ROCKLAND, Maine ― For the past nine summers, the word “EAT” has presided over Main Street. The 20-foot-by-20-foot sign stands atop the roof of the Farnsworth Art Museum, adorned with flashing marquee lights.
It’s a funky and eye-catching addition to Rockland’s art-rich downtown.
But admirers and passersby might not realize the sign is an art installation, Farnsworth chief curator Michael Komanecky said, let alone a sculpture by renowned pop artist Robert Indiana.
Indiana died Saturday at his home on Vinalhaven, an island 15 miles off the coast of Rockland. Indiana, famously known for his “LOVE” series, was a native of the midwest and lived in New York before moving to Maine in the late 1970s.
With Indiana calling Vinalhaven home for the past 40 years, the local art community remembered how the artist conveyed humanizing messages with his work, and the instances in which those messages were brought to Rockland.
“Bob just loved [his ‘EAT’ sign] there,” Komanecky said. “You can see it from blocks away. I think Bob knew the kinds of impact that work and others that he made like, ‘LOVE,’ would have on people.”
Komanecky first met Indiana more than a decade ago when he began a retrospective of the artist’s work that the Farnsworth hosted in 2009.
The retrospective exhibit is what brought Indiana’s “EAT” sign to Rockland. The piece was first shown at the New York World’s Fair in 1964, but the sign’s lights were turned off after fair-goers mistook the sign for a restaurant, Komanecky said.
Indiana never got a chance to see the sign illuminated at the World’s Fair. It would be 44 years later, on a rainy June night in Rockland, before Indiana got to see “EAT” in the state he envisioned it.
Komanecky remembers leaving the Strand Theater ― adorned with its own marquee lights ― with Indiana on that night in 2009, when Indiana looked up at the Farnsworth across the street and saw his artwork lit and on display for the first time.
“He stood there for a moment and then said to me, ‘Michael I never thought I would see this in my lifetime,’” Komanecky said. “It meant a great deal to Bob that [‘EAT’] be on the roof.”
While this would normally be the time of year when the “EAT” sign returns to Main Street, due to the legal processes surrounding Indiana’s estate, Komanecky said he is not certain when the sign will return to the Farnsworth.
Over the years, two iterations of Indiana’s “LOVE” series have been on display at the Farnsworth. A large steel “LOVE” sculpture was recently hosted in the Farnsworth’s outdoor sculpture garden, before being moved to New York. A smaller “LOVE” sculpture is currently on display inside the museum.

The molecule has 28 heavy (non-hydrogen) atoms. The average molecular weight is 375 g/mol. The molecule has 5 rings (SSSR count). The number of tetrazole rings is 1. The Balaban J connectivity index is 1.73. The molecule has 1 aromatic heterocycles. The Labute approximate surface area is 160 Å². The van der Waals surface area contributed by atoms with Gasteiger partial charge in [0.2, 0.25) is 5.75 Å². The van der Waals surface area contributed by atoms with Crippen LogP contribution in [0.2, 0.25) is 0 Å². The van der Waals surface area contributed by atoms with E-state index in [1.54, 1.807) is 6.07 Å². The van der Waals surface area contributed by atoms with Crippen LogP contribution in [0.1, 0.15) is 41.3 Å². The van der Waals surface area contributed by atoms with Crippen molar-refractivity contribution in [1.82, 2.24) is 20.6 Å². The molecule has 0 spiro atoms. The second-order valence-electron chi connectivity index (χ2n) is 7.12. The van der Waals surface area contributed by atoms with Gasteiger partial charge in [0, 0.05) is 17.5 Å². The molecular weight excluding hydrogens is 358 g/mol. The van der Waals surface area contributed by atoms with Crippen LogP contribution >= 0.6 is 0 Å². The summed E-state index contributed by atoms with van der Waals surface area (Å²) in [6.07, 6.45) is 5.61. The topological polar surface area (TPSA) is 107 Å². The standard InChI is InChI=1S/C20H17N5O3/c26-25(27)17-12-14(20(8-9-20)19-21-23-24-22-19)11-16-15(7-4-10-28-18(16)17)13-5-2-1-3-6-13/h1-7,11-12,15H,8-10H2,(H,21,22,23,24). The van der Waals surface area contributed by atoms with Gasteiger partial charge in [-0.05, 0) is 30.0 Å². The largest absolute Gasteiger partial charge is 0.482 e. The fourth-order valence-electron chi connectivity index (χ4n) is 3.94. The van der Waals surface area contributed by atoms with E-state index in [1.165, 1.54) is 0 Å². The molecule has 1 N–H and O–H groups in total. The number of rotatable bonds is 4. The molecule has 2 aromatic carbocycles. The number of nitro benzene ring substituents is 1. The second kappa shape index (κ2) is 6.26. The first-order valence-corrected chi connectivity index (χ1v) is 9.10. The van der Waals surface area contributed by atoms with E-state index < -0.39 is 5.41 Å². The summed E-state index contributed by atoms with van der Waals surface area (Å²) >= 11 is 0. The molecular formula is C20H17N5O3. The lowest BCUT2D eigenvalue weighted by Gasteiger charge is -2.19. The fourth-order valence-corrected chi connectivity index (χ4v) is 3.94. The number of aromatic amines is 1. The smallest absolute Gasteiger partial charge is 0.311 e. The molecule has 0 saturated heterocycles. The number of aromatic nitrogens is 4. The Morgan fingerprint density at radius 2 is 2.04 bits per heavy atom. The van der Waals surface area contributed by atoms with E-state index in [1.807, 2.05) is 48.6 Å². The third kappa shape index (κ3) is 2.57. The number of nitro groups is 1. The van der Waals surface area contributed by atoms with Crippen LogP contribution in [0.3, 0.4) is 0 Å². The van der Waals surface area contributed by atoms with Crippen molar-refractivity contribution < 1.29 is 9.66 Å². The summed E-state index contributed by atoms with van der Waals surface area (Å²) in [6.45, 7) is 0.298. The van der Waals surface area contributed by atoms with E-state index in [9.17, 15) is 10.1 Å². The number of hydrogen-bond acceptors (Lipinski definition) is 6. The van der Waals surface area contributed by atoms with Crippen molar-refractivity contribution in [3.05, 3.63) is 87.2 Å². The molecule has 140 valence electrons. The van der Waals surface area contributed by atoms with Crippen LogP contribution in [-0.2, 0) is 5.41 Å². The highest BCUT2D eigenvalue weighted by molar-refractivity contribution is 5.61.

Indiana’s ties with the Center of Maine Contemporary Art, also located in Rockland, stretch back to 1970, when his “LOVE” series was exhibited by the museum, then called Maine Coast Artists, according to CMCA Director Suzette McAvoy.
“All of us at CMCA are saddened to learn of the recent death of Robert Indiana, one of America’s most iconic artists,” McAvoy said in a statement via email. “He gave us signs of HOPE, LOVE, EAT, HUG, and DIE. His art spoke to the universal human condition, and he will be missed.”
Indiana first came to Maine to attend the Skowhegan School of Painting and Sculpture in 1953, according to Komanecky. In the summer of 1969, a photographer for TIME Magazine invited Indiana to visit his cottage on Vinalhaven. By 1978, Indiana purchased the abandoned Old Fellows Hall on Vinalhaven, where he would live out the rest of his life.
Drawn by architecture and nostalgia, Indiana felt that Maine was home, according to Komanecky.
In a statement released Tuesday, U.S. Rep. Chellie Pingree, D-Maine, said she was able to get to know Indiana because she lives on North Haven.
“Robert Indiana may not have been a Mainer by birth, but we are proud to have been his adoptive state,” Pingree said. “To have such a talent in our community continued the great tradition of artists coming to call Maine their inspirational home.”
While only time will tell what Indiana’s legacy will be, Komanecky said he stands out among the pop art genre for the “new language of visual expression” he created with his work.
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